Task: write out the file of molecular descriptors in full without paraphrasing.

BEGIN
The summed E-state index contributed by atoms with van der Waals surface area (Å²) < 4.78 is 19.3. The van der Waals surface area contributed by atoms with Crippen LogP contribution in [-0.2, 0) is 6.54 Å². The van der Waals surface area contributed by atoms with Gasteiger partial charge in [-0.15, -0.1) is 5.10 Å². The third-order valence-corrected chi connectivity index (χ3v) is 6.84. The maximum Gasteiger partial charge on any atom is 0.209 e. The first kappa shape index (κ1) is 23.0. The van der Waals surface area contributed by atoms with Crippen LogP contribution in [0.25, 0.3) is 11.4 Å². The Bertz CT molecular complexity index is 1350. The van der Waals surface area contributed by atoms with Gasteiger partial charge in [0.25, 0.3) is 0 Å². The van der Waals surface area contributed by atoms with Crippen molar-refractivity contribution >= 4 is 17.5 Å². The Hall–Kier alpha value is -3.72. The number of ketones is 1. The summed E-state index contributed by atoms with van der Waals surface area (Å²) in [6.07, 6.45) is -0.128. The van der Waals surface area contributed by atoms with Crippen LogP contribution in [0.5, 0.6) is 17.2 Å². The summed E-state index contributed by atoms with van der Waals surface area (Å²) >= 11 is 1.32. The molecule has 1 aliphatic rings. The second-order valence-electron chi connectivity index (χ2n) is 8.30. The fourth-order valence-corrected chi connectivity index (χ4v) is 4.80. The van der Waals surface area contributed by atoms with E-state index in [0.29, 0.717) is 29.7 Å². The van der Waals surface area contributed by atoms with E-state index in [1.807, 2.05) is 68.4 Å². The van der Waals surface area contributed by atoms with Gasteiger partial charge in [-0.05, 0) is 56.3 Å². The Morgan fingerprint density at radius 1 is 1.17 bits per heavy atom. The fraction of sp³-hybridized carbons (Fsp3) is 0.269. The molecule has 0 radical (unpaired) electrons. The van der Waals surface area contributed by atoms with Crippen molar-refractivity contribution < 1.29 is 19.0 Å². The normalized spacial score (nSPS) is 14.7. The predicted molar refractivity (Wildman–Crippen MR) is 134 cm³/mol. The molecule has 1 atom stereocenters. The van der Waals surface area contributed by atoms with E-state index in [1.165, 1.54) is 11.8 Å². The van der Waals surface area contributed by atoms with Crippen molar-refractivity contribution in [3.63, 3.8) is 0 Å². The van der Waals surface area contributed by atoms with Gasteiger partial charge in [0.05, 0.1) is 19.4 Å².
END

The summed E-state index contributed by atoms with van der Waals surface area (Å²) < 4.78 is 19.3. The van der Waals surface area contributed by atoms with Crippen LogP contribution in [-0.2, 0) is 6.54 Å². The van der Waals surface area contributed by atoms with Gasteiger partial charge in [-0.15, -0.1) is 5.10 Å². The third-order valence-corrected chi connectivity index (χ3v) is 6.84. The maximum Gasteiger partial charge on any atom is 0.209 e. The first kappa shape index (κ1) is 23.0. The van der Waals surface area contributed by atoms with Crippen LogP contribution in [0.25, 0.3) is 11.4 Å². The Bertz CT molecular complexity index is 1350. The van der Waals surface area contributed by atoms with Gasteiger partial charge in [0.25, 0.3) is 0 Å². The van der Waals surface area contributed by atoms with Crippen molar-refractivity contribution >= 4 is 17.5 Å². The Hall–Kier alpha value is -3.72. The number of ketones is 1. The summed E-state index contributed by atoms with van der Waals surface area (Å²) in [6.07, 6.45) is -0.128. The van der Waals surface area contributed by atoms with Crippen LogP contribution in [0.5, 0.6) is 17.2 Å². The summed E-state index contributed by atoms with van der Waals surface area (Å²) >= 11 is 1.32. The molecule has 1 aliphatic rings. The second-order valence-electron chi connectivity index (χ2n) is 8.30. The fourth-order valence-corrected chi connectivity index (χ4v) is 4.80. The van der Waals surface area contributed by atoms with E-state index in [0.29, 0.717) is 29.7 Å². The van der Waals surface area contributed by atoms with E-state index in [1.807, 2.05) is 68.4 Å². The van der Waals surface area contributed by atoms with Gasteiger partial charge in [-0.05, 0) is 56.3 Å². The Morgan fingerprint density at radius 1 is 1.17 bits per heavy atom. The fraction of sp³-hybridized carbons (Fsp3) is 0.269. The molecule has 0 radical (unpaired) electrons. The van der Waals surface area contributed by atoms with Crippen molar-refractivity contribution < 1.29 is 19.0 Å². The normalized spacial score (nSPS) is 14.7. The predicted molar refractivity (Wildman–Crippen MR) is 134 cm³/mol. The molecule has 1 atom stereocenters. The van der Waals surface area contributed by atoms with E-state index in [1.165, 1.54) is 11.8 Å². The van der Waals surface area contributed by atoms with Crippen molar-refractivity contribution in [3.63, 3.8) is 0 Å². The van der Waals surface area contributed by atoms with Gasteiger partial charge in [0.05, 0.1) is 19.4 Å².